Karen Gann had a marketing communications career in high tech before taking a sharp turn into stay-at-home-momdom and homeschooling. She grew up in the Tennesse Valley, lives in Huntsville, and is wife to the wittiest man alive, mother to two head-strong and independent girls (they're adorable, really), and human caregiver to the cats. Addictions include Facebook, Pinterest, NYC's Radio Lab, coffee, food, and politics (not necessarily in that order but sometimes all at the same time). She's also the marketing director for Pandia Press in her spare time.
I think your imagination is really unrealistic to believe that these mothers regularly scheduled days involve mani/pedis and lunch with friends…how about they have been paying for childcare and camps and whatever other activities they can afford for their children to do in the summer while they are at work? These options are also very limiting. Drop off at 9AM? Need earlier? $$$ Talk about your guilt?! I appreciate your struggle as a mom who has chosen to homeschool but for many it is not a choice. Single parent, single income. No built in summer babysitter. To post a pic of your sleeping child is really a slap in the face to those who need to wake that sleeping child we have to get them to school on time. Your audience is small for this article I suggest broadening your life experiences. I hope that gives you some insight on what that mom is doing all day. Best wishes.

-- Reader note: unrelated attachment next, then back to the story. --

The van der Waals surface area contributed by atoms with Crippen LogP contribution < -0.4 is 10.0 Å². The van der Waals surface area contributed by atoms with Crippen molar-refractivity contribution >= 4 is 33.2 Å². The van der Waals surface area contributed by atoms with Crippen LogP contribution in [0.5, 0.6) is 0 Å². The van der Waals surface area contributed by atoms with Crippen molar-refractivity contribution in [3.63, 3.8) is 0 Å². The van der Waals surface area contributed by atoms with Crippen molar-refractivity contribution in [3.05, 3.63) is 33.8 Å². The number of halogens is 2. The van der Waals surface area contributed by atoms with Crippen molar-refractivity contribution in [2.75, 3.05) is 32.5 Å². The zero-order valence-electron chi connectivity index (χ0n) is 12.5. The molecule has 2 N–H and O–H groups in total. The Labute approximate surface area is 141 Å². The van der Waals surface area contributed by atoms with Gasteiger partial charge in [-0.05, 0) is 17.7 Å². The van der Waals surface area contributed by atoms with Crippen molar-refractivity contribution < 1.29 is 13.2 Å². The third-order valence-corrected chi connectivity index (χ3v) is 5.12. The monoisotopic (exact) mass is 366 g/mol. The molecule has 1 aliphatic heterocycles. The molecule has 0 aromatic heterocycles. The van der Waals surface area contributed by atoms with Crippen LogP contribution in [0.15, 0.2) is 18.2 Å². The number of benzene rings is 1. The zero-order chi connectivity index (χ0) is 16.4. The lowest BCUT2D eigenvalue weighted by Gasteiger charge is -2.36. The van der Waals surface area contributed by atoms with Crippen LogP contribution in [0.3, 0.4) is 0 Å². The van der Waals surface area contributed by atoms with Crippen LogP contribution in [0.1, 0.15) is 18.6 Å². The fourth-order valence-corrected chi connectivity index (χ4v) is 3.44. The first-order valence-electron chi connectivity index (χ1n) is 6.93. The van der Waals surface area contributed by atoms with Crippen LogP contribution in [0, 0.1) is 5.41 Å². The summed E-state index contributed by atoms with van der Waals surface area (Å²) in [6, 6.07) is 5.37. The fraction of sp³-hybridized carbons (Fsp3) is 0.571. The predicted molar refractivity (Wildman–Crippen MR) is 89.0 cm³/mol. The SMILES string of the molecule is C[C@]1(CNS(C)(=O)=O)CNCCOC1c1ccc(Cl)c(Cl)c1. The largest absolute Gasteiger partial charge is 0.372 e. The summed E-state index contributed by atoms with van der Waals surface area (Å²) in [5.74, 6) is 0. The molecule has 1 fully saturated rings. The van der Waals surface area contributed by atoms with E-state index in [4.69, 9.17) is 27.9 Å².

Allison – as an editor here at RCM (although not the author of this article) I’d like to point out that numerous times in this very article Karen notes that the mani/pedis and lunch with friends activities she refers to are her fantasy and not necessarily based in any reality. The purpose of this local blog is to share the experiences of all kinds of local parents and therefore we include homeschooling not to offend those who don’t have that choice but to offer connection for those who can relate or insight for those considering it as an option. We’ve also published numerous articles about the struggles of single parents (https://www.rocketcitymom.com/single-with-amazing-kids/, https://www.rocketcitymom.com/why-i-wont-glamourize-single-motherhood/) and working parents (https://www.rocketcitymom.com/pta-working-parents/, https://www.rocketcitymom.com/working-while-parenting-maintaining-your-sanity-and-your-job/, https://www.rocketcitymom.com/working-moms-resolutions/). Perhaps those would be more to your taste?
I agree with you Jennifer Breuer. I think Allison really missed the point entirely. But these days you can’t say one thing without someone being offended or feeling virtually “slapped in the face”. As for the free mommy time without the kiddos, I’d understand completely why she’d feel guilt when it’s her choice to leave and have alone time. On another note, comparing one person’s daily struggles with another person who may have it worse, doesn’t invalidate the feelings the person who, in comparison, has it better. Their feelings, emotions, everything are validated by the reasoning behind them, not by having it worse than another person.
I can’t say for Allison, but I can for myself when I say that I truly enjoyed your Article, Karen Gann. I see where you’re coming from and I totally understand. You’re writing style alone is entertaining because I feel like you’re speaking directly to me as an individual, not writing a story… if that makes sense. haha.